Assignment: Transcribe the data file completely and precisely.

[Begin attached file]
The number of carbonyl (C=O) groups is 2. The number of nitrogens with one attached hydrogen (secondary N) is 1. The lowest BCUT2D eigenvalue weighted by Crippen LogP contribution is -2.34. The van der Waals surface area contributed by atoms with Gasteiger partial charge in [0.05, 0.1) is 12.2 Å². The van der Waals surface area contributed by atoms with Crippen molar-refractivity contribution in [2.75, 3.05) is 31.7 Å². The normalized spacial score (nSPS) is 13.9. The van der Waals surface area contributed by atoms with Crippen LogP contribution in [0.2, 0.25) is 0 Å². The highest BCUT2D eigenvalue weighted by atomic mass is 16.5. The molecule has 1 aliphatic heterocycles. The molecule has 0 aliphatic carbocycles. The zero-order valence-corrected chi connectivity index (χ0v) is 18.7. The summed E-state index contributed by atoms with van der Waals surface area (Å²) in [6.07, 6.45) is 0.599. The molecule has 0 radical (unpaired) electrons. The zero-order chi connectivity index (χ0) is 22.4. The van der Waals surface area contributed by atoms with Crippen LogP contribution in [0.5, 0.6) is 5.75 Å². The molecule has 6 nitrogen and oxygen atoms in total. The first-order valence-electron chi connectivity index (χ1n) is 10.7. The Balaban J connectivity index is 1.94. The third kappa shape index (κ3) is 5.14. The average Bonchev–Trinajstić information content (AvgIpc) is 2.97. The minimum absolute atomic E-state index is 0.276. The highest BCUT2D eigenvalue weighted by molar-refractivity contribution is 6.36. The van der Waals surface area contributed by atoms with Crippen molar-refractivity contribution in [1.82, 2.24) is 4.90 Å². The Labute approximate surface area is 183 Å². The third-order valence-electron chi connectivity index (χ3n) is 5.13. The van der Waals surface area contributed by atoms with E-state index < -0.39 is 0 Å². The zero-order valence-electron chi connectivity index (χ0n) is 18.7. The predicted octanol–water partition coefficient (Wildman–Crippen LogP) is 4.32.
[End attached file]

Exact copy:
The number of carbonyl (C=O) groups is 2. The number of nitrogens with one attached hydrogen (secondary N) is 1. The lowest BCUT2D eigenvalue weighted by Crippen LogP contribution is -2.34. The van der Waals surface area contributed by atoms with Gasteiger partial charge in [0.05, 0.1) is 12.2 Å². The van der Waals surface area contributed by atoms with Crippen molar-refractivity contribution in [2.75, 3.05) is 31.7 Å². The normalized spacial score (nSPS) is 13.9. The van der Waals surface area contributed by atoms with Crippen LogP contribution in [0.2, 0.25) is 0 Å². The highest BCUT2D eigenvalue weighted by atomic mass is 16.5. The molecule has 1 aliphatic heterocycles. The molecule has 0 aliphatic carbocycles. The zero-order valence-corrected chi connectivity index (χ0v) is 18.7. The summed E-state index contributed by atoms with van der Waals surface area (Å²) in [6.07, 6.45) is 0.599. The molecule has 0 radical (unpaired) electrons. The zero-order chi connectivity index (χ0) is 22.4. The van der Waals surface area contributed by atoms with Crippen LogP contribution in [0.5, 0.6) is 5.75 Å². The molecule has 6 nitrogen and oxygen atoms in total. The first-order valence-electron chi connectivity index (χ1n) is 10.7. The Balaban J connectivity index is 1.94. The third kappa shape index (κ3) is 5.14. The average Bonchev–Trinajstić information content (AvgIpc) is 2.97. The minimum absolute atomic E-state index is 0.276. The highest BCUT2D eigenvalue weighted by molar-refractivity contribution is 6.36. The van der Waals surface area contributed by atoms with Crippen molar-refractivity contribution in [1.82, 2.24) is 4.90 Å². The Labute approximate surface area is 183 Å². The third-order valence-electron chi connectivity index (χ3n) is 5.13. The van der Waals surface area contributed by atoms with E-state index < -0.39 is 0 Å². The zero-order valence-electron chi connectivity index (χ0n) is 18.7. The predicted octanol–water partition coefficient (Wildman–Crippen LogP) is 4.32.